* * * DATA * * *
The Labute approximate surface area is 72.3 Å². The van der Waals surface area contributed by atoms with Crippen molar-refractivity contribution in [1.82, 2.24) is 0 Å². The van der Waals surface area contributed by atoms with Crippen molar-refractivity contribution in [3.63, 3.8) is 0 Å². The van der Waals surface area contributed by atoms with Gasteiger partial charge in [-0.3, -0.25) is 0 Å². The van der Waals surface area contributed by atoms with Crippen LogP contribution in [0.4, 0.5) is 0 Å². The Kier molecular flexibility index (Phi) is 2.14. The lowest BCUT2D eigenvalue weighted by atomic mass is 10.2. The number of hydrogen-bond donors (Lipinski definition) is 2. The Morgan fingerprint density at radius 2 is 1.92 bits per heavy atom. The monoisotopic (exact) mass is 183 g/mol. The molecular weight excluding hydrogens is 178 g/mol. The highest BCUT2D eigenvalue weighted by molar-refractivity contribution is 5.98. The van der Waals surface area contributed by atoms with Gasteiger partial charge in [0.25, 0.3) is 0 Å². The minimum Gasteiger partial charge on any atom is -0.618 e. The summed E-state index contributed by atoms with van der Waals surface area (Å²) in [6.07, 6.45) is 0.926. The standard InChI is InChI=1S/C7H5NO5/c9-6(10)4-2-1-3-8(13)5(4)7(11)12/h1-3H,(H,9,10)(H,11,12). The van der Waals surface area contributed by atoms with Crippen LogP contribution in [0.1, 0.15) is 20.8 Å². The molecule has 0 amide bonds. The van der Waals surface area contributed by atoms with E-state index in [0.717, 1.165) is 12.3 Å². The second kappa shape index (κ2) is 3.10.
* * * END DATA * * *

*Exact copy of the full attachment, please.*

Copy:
The Labute approximate surface area is 72.3 Å². The van der Waals surface area contributed by atoms with Crippen molar-refractivity contribution in [1.82, 2.24) is 0 Å². The van der Waals surface area contributed by atoms with Crippen molar-refractivity contribution in [3.63, 3.8) is 0 Å². The van der Waals surface area contributed by atoms with Gasteiger partial charge in [-0.3, -0.25) is 0 Å². The van der Waals surface area contributed by atoms with Crippen LogP contribution in [0.4, 0.5) is 0 Å². The Kier molecular flexibility index (Phi) is 2.14. The lowest BCUT2D eigenvalue weighted by atomic mass is 10.2. The number of hydrogen-bond donors (Lipinski definition) is 2. The Morgan fingerprint density at radius 2 is 1.92 bits per heavy atom. The monoisotopic (exact) mass is 183 g/mol. The molecular weight excluding hydrogens is 178 g/mol. The highest BCUT2D eigenvalue weighted by molar-refractivity contribution is 5.98. The van der Waals surface area contributed by atoms with Gasteiger partial charge in [0.25, 0.3) is 0 Å². The minimum Gasteiger partial charge on any atom is -0.618 e. The summed E-state index contributed by atoms with van der Waals surface area (Å²) in [6.07, 6.45) is 0.926. The standard InChI is InChI=1S/C7H5NO5/c9-6(10)4-2-1-3-8(13)5(4)7(11)12/h1-3H,(H,9,10)(H,11,12). The van der Waals surface area contributed by atoms with Crippen LogP contribution in [0.1, 0.15) is 20.8 Å². The molecule has 0 amide bonds. The van der Waals surface area contributed by atoms with E-state index in [0.717, 1.165) is 12.3 Å². The second kappa shape index (κ2) is 3.10.